Apremilast has a half-life of six to nine hours, therefore it is completely eliminated within two days. The Phase III ESTEEM 1 and ESTEEM 2 trials compared PASI 75 apremilast 30 mg bid to plecebo for 16 weeks. In ESTEEM 1, apremilast resulted in 33.1 percent of patients achieving PASI 75, compared to 5.3 percent of those in the placebo group.4 Moreover, 59 percent of patients achieved PASI 50 compared to 17 percent in the placebo group. Over 800 patients were evaluated in the trial, and for those that continued for 52 weeks, 61 percent achieved a PASI 75. Those that obtained a PASI 75 and were switched to placebo and lost PASI 75, 70 percent recaptured PASI 75 after resuming therapy.4

Regarding safety, the most common adverse events were diarrhea, nausea, and vomiting; only one patient had to discontinue from the clinical trials due to these adverse events.4 By utilizing a titration pack during the first week of treatment whereby the dose is increased from 10mg on day one to 30mg BID at day seven, these adverse events seem to be diminished. There were no increases in infections, severe infections, tuberculosis, opportunistic infections, cancer, or MACE events. There were no significant laboratory abnormalities. There was a 1.3 percent incidence of depression compared to 0.6 percent of patients receiving placebo, so it is necessary to evaluate individuals with a history of depression and have them monitored.4 Of note, the package insert states that females are twice as likely to get nausea and diarrhea. Therefore, in female patients I extend the titration period to 10 days.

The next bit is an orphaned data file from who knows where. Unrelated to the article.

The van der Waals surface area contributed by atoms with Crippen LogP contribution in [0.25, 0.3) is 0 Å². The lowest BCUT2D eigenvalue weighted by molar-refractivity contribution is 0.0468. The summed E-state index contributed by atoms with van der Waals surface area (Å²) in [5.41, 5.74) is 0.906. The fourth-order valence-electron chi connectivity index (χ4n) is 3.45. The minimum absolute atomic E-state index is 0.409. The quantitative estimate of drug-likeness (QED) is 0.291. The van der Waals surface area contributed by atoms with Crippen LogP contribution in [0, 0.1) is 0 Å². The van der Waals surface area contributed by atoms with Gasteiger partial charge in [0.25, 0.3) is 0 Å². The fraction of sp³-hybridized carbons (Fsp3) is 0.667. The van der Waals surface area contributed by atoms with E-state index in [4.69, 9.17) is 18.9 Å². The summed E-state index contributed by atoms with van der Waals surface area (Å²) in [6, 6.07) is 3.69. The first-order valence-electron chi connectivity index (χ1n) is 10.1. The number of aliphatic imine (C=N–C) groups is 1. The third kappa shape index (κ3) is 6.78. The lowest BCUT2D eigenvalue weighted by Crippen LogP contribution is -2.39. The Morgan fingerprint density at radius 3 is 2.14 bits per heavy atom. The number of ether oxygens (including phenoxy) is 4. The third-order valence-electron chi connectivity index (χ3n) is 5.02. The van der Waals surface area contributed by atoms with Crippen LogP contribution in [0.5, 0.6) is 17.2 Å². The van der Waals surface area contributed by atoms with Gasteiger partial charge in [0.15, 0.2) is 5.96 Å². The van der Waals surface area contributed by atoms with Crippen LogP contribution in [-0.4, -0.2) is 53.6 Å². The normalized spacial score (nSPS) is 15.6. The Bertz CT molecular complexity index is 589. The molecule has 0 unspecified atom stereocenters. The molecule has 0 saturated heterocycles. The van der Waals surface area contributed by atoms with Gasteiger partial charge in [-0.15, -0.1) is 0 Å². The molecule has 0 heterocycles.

In the ESTEEM 2 trial, at week 16 apremilast-treated patients obtained a PASI 75 of 28.8 percent compared to 5.8 percent for placebo.5 At week 16, PASI 50 response was 44.8 percent in the apremilast-treated patients, compared to 18.7 in the placebo group. Additionally, there was a 41 percent (clear or minimal) scalp response, compared to 17 percent for placebo. Also, 65 percent of patients with palmoplantar psoriasis were clear or almost clear, compared to 31 percent in placebo. Also at 16 weeks, apremilast-treated patients experienced 31.5 percent improvement in pruritis and skin discomfort, compared to 7.3 percent of placebo-treated patients, a difference which was noted as soon as two weeks. DLQI scores also improved by 6.7 percent after 16 weeks in the apremilast group, compared to 2.8 percent of those in the placebo group.5 Also of note, 55 percent of patients treated with apremilast achieved PASI 50 by week 16. Moreover, if a patient obtained a PASI 50 by week 16-32, there was a good likelihood that they would obtain a PASI 75 at week 52.5